I didn’t want to waste my last column on writing something sappy. With so many important issues in the world, I find it slightly irresponsible to solely muse on the self or to simply get deep. My goal for this column has been to provide my opinion on pertinent topics in a compelling, informed way. I want my voice to ring clear, loud and effective.

But as I scrolled through The Michigan Daily’s website for a lunchtime read, I found myself drawn to the reflective pieces that many of my peers had written in honor of the ending year or just contemplations on life. As nostalgia overcame me, I felt inspired to reflect on my own life and freshman year, so I sat down to write. I soon came to realize that writing passionately about a topic and writing passionately about yourself are two very different, contradictory things — even for a self-proclaimed narcissist.

Writing has always been my outlet. Since I was a kid, I would use my writing skills to persuade, move and entertain people. For example, I saved a lot of money on buying presents by writing songs or poems for my parents’ birthdays. In high school, I joined poetry club, the school newspaper and the literary magazine. I was constantly thinking, talking and writing, but always with careful calculation. I would agonize over words — tinkering and toying with language until I was sure I wanted to expose my work to an audience. I never let my words stand alone. I always stated a disclaimer before a reading. And I never, ever, wrote explicitly about myself — only characters with similar features.

A lesson I’ve learned in college is that vulnerability usually comes with hurt. To show real emotion, to allow yourself that honesty, will lead to pain. However, it is what comes in the fallout that is beautiful. There is a common conception that through suffering one produces the best art, and I can’t argue with that. I am grateful for my life and how smooth it has been for me, but my proudest creative works don’t come from a sunny summer afternoon or the smell of birthday cake, they come from a hospital waiting room or the floor of a public bathroom.

My freshman year has been contradictory— a combination of both exploding joy and forceful sadness. I often experienced isolation and togetherness within the same day. I felt impassioned in one class and resigned in another. I balanced finding myself with finding someone for me. In this constant limbo, I struggled to gain footing, and I seldom didn’t stumble. It wasn’t until a couple weeks ago that I realized that by stifling these feelings, by masking their intensity, I was doing a disservice to myself as a writer and human being.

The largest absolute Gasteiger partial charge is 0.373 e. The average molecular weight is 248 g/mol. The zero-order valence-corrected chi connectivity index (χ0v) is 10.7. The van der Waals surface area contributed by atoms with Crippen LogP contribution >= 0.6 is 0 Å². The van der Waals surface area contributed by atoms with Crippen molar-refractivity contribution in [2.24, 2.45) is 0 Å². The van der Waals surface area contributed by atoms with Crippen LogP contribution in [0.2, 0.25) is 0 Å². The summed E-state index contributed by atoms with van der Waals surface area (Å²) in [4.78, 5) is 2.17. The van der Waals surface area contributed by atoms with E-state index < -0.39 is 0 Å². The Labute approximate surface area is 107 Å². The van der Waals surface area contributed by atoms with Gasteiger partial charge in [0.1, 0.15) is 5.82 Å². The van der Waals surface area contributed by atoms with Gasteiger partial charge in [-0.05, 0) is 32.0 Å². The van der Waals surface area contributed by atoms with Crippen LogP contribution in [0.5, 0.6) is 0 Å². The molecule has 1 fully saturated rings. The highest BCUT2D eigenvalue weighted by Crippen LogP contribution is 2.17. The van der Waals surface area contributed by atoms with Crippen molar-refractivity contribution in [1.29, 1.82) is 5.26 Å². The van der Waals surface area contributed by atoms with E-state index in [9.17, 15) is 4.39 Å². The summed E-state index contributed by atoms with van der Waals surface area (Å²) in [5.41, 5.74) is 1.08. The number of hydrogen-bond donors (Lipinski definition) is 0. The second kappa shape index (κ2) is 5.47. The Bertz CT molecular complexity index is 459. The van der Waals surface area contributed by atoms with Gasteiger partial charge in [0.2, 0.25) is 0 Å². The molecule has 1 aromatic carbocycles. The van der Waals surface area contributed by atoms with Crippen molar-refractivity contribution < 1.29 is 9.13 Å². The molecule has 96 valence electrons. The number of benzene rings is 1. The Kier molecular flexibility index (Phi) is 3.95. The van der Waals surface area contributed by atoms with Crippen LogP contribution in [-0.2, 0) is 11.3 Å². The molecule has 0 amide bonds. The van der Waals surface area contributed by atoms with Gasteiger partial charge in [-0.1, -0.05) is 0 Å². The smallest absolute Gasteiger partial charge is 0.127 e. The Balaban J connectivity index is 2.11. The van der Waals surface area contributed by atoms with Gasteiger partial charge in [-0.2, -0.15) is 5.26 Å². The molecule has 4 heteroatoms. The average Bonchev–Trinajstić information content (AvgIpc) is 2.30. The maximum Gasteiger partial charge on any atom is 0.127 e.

I have always feared expressing my emotions liberally, without the guise of character or fiction. Because of this, not only did my writing suffer, but so did my relationships. I lacked the vulnerability to bear my soul to the world because of fear of judgment, inferiority and rejection, and in turn, I faced miscommunications, missed chances and made mistakes.

So recently, in the name of my newfound “college maturity,” I started being more emotionally honest, and what I have discovered is that if what you write or say is what you feel, regardless of quality, it will touch someone. We are all disordered spirits, yearning for validation while craving solace. We all feel hurt with the same intensity as we feel love. And yet, we shy away from expressing the depth of the everyday — the commonplace.

On the exterior, our daily lives follow the same simple pattern: We wake up, we go to work or school and go to bed. It is the moments within this simple pattern that fulfill us as humans — and it takes words to illuminate this truth. Writing provides us with the soul of existence. Life in words is a shared glance in a dark room, the hum of bass in your favorite song and the first snowfall of April. Life in words is touching someone you love, the pumping of legs on a bike and the smell of pine trees on a Sunday morning walk. But life in words is also a drunken argument, an IV in your left wrist and a Frank Ocean album on repeat.

Art and writing, in particular, remind us of the intensity of simplicity. I have been guilty of spending my life in phases of boredom or just going through the motions. My writing and my life have been predictable, organized and neat. It took me 18 years and a few bouts of pain to finally realize the beauty in existence, both from hurt and happiness. And as I finish off what ended up being a sappy column, I’m nervous for its reception. To quell that anxiety? I think I’ll go write a poem.

Maggie Mihaylova can be reached at mmihaylov@umich.edu

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